Yukon WorkFutures

Elementary school and kindergarten teachers

NOC 4032 / RANK 11


What They Do

Elementary and kindergarten teachers work with young children in a school setting. They teach basic subjects such as reading, writing, mathematics and languages. School guidance counsellors also work in elementary schools.

Elementary and kindergarten teachers prepare subject material for presentation to students according to an approved curriculum. They may work collaboratively or individually to deliver a systemic plan of lessons, discussions, audio-visual presentations, field trips and interactive activities. Promoting their students’ physical, mental and social development, along with school readiness, are important parts of these teachers’ jobs.

Elementary and kindergarten teachers may supervise teacher’s aides who are working with children in their classroom.

A Day in the Life


Listen to A Day in the Life

Main Duties

Elementary and kindergarten teachers dedicate themselves to educating young children. A small number of teachers work for the Department of Education in various support or programming roles.

For the most part, elementary and kindergarten teachers perform some or all of the following duties:

  • Prepare courses for presentation to students according to approved curriculum
  • Teach students using a systematic plan of lessons, discussions, audio-visual presentations and field trips
  • Lead students in activities to promote their physical, mental and social development and their school readiness
  • Assign and correct homework
  • Prepare, administer and correct tests
  • Evaluate the progress of students and discuss results with students, parents and school officials
  • Identify children's individual learning needs
  • Prepare and implement remedial programs for students requiring extra help
  • Participate in staff meetings, educational conferences and teacher training workshops
  • May supervise teacher’s aides and student teachers

Working Conditions

Most teachers in Yukon work in public schools. Teachers work a standard workweek and are required by law to be present at school by a specified hour in the morning. Elementary and kindergarten teachers are part of a larger staff in a school, and from time to time must attend meetings at the end of the school day. These meetings ensure that the school’s activities are well coordinated, that the staff is aware of issues with various students or in the school, amongst other things.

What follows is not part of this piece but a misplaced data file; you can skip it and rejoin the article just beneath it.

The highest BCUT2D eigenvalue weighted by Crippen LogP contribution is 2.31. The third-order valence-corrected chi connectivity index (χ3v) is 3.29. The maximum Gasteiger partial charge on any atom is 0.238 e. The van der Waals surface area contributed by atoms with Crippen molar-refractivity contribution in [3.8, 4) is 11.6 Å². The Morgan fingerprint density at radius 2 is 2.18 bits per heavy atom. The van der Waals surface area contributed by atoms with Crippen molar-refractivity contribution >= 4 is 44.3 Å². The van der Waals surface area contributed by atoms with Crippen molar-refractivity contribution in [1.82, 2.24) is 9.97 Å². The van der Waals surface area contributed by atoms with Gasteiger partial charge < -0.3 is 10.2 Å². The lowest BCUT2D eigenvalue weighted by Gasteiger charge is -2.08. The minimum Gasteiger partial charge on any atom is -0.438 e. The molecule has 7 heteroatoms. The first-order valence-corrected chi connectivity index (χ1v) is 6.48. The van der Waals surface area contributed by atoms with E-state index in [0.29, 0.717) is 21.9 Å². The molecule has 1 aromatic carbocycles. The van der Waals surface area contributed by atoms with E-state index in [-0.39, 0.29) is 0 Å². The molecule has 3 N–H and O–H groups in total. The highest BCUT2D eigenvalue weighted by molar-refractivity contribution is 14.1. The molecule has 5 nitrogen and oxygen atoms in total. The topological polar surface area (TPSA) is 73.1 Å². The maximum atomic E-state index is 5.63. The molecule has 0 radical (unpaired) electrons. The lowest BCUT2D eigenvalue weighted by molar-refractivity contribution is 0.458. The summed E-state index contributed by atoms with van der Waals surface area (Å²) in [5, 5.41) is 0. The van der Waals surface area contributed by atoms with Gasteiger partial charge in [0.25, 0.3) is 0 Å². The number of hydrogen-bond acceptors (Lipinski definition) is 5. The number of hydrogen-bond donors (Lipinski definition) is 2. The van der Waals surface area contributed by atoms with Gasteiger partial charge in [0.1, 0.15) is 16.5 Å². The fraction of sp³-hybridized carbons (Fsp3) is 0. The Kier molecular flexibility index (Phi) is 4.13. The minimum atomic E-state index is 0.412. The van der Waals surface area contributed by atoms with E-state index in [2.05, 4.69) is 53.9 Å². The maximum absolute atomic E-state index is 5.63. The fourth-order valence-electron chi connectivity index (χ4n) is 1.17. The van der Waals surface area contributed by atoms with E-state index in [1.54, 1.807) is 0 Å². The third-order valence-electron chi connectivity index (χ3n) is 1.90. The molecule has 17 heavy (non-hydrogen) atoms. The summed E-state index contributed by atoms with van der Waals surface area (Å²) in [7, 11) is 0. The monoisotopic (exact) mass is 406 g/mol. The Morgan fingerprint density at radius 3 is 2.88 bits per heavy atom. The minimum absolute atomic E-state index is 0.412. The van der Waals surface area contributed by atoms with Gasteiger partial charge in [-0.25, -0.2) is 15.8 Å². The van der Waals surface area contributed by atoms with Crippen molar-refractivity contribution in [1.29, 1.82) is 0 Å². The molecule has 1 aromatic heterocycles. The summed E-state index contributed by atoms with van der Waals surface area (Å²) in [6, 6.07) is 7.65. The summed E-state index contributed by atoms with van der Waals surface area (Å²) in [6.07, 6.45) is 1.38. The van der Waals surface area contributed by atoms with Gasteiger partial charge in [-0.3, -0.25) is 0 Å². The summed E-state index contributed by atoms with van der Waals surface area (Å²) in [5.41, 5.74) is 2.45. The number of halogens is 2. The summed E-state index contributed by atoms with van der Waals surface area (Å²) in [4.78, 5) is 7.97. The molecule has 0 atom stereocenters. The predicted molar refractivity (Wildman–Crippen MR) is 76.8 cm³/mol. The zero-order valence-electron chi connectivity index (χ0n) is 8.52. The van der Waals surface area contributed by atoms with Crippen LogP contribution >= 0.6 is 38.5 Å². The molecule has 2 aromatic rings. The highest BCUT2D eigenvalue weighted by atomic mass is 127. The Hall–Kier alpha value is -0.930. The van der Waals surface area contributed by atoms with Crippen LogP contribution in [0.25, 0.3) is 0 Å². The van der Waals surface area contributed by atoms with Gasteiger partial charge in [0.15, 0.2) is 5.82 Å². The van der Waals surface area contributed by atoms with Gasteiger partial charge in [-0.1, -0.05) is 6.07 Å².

Although much of their time is spent in a school setting, elementary and kindergarten teachers can undertake field trips with their classes outside of the school grounds.

Teachers work, on average, more than 40 hours per week during the school year. Coaching, offering extra support to students, staff meetings, and meetings with specialists and parents all occur outside of school hours, which are generally between 8:30 a.m. –3:15 p.m. In Yukon, teachers normally have two weeks of holidays at Christmas, two weeks in March, and seven weeks in the summer.

How Do I Get There

Every person employed as a teacher, principal or superintendent in the Yukon public school system is required to have a teaching certificate issued by the Yukon Department of Education. The only exceptions are some substitute teachers, who require a letter of permission from the Department of Education and are permitted to fill in for an absent teacher if no qualified teacher is available.

The Professional Certificate for teachers requires a Bachelor of Education (B.Ed.) degree or a bachelor's degree in another field combined with at least a year of teacher training.

Students can complete their education degrees in Yukon and qualify for the Professional Certificate through the Yukon Native Teacher Education Program (YNTEP). This program originally accepted only First Nations students, but now accepts applications from all students. The four-year program is offered by the Yukon Department of Education in conjunction with Yukon College and the University of Regina. Students receive their degrees from the University of Regina.

Other students choose to go outside Yukon to complete education degrees. However, they can complete one to two years of university classes at Yukon College. The courses can be transferred for full credit to a number of universities.

Most universities and some university colleges offer bachelor's degrees in education. Most also offer one-year or two-year programs for students who already have a bachelor's degree in another discipline and want a diploma or degree in education.

Teachers and counsellors are paid according to their education level and experience. In Yukon, teachers receive salary increments based on their education level and the number of years they have been teaching.